Sending Your Autistic Teen to High School

Change can be difficult for children of all ages, especially when it comes to going to a new school. It can be even more overwhelming for a child with autism. There are ways to plan and alleviate some of the stress of transitioning even before the school year starts.

Talk Through the Transition Plan

Sit down with your teen and explain the change that’s about to happen. Ask if there are questions you can answer or ideas of how to make the start of the new year better. You should also remind your child of how he or she has successfully coped with other transitions in the past and how to apply those to future events.

Show your teen photos of their new school, classrooms and teachers or if possible, schedule an appointment ahead of time to go and meet the teachers and tour the building. Anything to familiarize them with their new environment in advance may help to smooth the transition.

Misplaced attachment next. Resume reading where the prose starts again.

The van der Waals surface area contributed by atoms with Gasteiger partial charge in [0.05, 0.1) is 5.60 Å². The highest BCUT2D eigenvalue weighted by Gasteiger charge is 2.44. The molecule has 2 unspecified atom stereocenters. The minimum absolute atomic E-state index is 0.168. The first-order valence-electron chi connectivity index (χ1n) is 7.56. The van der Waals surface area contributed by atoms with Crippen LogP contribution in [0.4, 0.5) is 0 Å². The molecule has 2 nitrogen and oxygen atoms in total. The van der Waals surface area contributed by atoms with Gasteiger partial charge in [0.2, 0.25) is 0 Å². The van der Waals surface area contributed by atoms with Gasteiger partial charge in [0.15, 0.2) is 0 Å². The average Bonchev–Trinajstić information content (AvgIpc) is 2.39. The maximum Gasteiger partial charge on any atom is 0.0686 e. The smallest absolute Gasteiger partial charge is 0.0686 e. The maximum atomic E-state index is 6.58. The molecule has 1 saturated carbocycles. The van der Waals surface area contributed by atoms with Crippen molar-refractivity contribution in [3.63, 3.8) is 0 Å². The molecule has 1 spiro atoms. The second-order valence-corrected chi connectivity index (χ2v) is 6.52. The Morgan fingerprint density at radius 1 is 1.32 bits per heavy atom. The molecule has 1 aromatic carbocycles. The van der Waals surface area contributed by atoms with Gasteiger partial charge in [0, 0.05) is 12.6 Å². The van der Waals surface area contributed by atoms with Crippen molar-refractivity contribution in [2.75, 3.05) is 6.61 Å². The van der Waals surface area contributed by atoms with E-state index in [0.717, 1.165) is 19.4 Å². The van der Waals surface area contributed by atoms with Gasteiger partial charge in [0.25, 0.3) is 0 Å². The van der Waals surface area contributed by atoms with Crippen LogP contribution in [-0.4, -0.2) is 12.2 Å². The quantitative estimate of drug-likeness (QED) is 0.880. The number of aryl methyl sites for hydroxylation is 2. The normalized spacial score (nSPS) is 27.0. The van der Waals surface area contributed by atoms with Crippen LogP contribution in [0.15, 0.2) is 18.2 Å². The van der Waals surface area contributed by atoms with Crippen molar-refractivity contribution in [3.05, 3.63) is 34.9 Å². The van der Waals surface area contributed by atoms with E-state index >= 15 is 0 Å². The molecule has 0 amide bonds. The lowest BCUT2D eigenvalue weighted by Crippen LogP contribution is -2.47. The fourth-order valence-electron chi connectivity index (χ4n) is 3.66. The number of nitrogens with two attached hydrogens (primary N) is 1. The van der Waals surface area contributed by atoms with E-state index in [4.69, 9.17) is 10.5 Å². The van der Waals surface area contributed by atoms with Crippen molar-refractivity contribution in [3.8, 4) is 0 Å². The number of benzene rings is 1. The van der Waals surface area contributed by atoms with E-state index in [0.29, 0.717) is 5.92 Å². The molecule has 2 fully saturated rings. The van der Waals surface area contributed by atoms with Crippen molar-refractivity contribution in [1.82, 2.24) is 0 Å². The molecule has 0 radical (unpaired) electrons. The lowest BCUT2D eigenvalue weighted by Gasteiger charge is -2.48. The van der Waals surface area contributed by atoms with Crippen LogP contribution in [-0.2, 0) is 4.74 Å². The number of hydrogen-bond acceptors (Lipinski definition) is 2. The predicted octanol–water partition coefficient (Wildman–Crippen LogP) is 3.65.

Get Back on Schedule

About a month or so before school starts, reintroduce the school year bedtime and wake up time to get your teen back into a routine. You should also encourage your teen to read books and practice other educational skills such as drawing, painting or playing music.

Prepare School Supplies

Have your teen help pick out a new backpack and school supplies. If high school is the first time he or she has a locker, look at pictures of what the locker should look like and talk about how to organize it. If possible, consider practicing their combination during your summer visit. Making the preparation fun will help to build some excitement about the new year.

Empower Your Teen to be More Independent

Talk to your autistic teen about opening up to others and looking for opportunities to make friends and increase skills, especially in areas of interest. High school is a great time to develop social skills and have friends who are both alike and different than themselves.

Be an Advocate for Special Education

Familiarize yourself with special education rights and do your part to be involved in special education resources, such as meetups with other parents of autistic teens and any educational events your school may offer.

Your pediatric provider can serve as an additional resource for any questions you may have as you prepare to send your autistic teen to a new school.